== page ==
Archbishop ‘unable’ to tell child advocate of priest’s past

The Archbishop of Dublin has defended his decision not to tell a child-protection advocate that a priest in her parish was on restricted ministry due to allegations of child sex abuse.

The priest has now been removed from ministry after new information came to light about the abuse incidents. There are two complaints against the priest, given the pseudonym Fr Benito, in the Murphy Commission report. One refers to the alleged sexual assault of a 15-year-old boy in 1988. The second is an alleged rape of a 15-year-old girl. The DPP has, to date, decided not to prosecute in either case.

Following the allegations and under the advice of the Granada Institute which works with sex offenders, the priest had been placed on restricted ministry. That was under the condition he avoid informal relationships and friendships with young people and be supervised by an experienced priest for at least two years.

The child safeguarding representative in the parish only found out about the allegations after the priest was removed from ministry last month.

Archbishop Diarmuid Martin yesterday confirmed that had happened after “new information about what happened 10 years ago made me read that in a way that it was not read 10 years ago by those who dealt with the question”.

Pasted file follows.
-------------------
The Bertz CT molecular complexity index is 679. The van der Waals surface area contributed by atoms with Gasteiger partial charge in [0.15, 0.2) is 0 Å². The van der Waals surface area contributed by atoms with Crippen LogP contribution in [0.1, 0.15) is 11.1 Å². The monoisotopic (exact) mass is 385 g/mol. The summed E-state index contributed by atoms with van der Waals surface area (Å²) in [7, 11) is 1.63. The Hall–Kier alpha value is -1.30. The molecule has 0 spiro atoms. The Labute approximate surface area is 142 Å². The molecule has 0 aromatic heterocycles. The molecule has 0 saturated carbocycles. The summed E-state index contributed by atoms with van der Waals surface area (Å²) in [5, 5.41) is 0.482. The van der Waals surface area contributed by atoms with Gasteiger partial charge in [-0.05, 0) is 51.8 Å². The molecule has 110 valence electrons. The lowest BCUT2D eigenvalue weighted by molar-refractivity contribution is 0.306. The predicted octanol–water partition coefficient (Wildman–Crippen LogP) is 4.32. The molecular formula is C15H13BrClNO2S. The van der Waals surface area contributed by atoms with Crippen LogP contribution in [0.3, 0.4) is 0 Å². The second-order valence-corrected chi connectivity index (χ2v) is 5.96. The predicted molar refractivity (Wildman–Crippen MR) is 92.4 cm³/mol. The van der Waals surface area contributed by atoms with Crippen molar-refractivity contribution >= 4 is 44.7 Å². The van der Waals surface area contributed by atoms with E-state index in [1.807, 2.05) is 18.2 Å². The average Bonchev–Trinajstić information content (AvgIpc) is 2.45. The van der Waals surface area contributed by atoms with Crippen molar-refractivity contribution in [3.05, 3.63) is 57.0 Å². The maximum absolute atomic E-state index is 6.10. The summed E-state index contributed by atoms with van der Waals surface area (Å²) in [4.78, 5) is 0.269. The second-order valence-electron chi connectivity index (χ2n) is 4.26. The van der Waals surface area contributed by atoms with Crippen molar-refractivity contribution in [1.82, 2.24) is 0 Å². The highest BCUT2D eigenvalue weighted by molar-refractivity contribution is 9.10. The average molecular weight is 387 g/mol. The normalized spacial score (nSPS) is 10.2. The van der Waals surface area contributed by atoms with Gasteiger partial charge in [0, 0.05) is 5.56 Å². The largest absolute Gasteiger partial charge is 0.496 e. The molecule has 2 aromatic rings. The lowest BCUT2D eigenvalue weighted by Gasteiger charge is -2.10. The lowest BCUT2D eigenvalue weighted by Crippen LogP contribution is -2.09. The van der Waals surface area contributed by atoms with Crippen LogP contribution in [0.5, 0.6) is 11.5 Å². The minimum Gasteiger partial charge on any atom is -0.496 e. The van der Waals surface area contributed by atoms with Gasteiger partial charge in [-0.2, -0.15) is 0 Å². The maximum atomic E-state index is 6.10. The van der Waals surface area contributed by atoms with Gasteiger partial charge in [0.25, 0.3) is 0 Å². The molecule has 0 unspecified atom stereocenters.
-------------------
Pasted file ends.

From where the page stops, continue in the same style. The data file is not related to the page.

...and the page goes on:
He said the legal representatives of the priest concerned would only accede to the request for him to be moved out of the parish if the number of people to whom the information was provided was restricted.

“I made a decision that it was more important that the removal from active ministry would take place and that the sharing of the information would be limited for the moment,” he told the Today with Pat Kenny show on RTÉ radio.

Archbishop Martin said: “I agree it should have been possible to have this information shared and I agree particularly that had she known this information she would have been able to carry out her work more effectively.

“But there were specific matters involved in this case which made that difficult. My attempts to do that — and attempts were made on a number of occasions — were constantly stymied.

“A child protection officer in a parish, a volunteer, a person dedicating their time, who was very committed and is very committed, was not in possession of information. That is something that I really regret. It is a classic example of the lacunas which exist in our current legislation.”

He said one of the difficulties was that there was restrictions on the information he could share about people where there has been no conviction or charge, and where “there is not a current, urgent risk to children”.

“The difficulties about making any statements and communicating information are becoming greater, strangely, than they were in the past,” he said. “This is because of a greater awareness among people of data protection legislation and their rights.”

He confirmed information in relation to Fr Benito will be shared with gardaí “as it evolves”.

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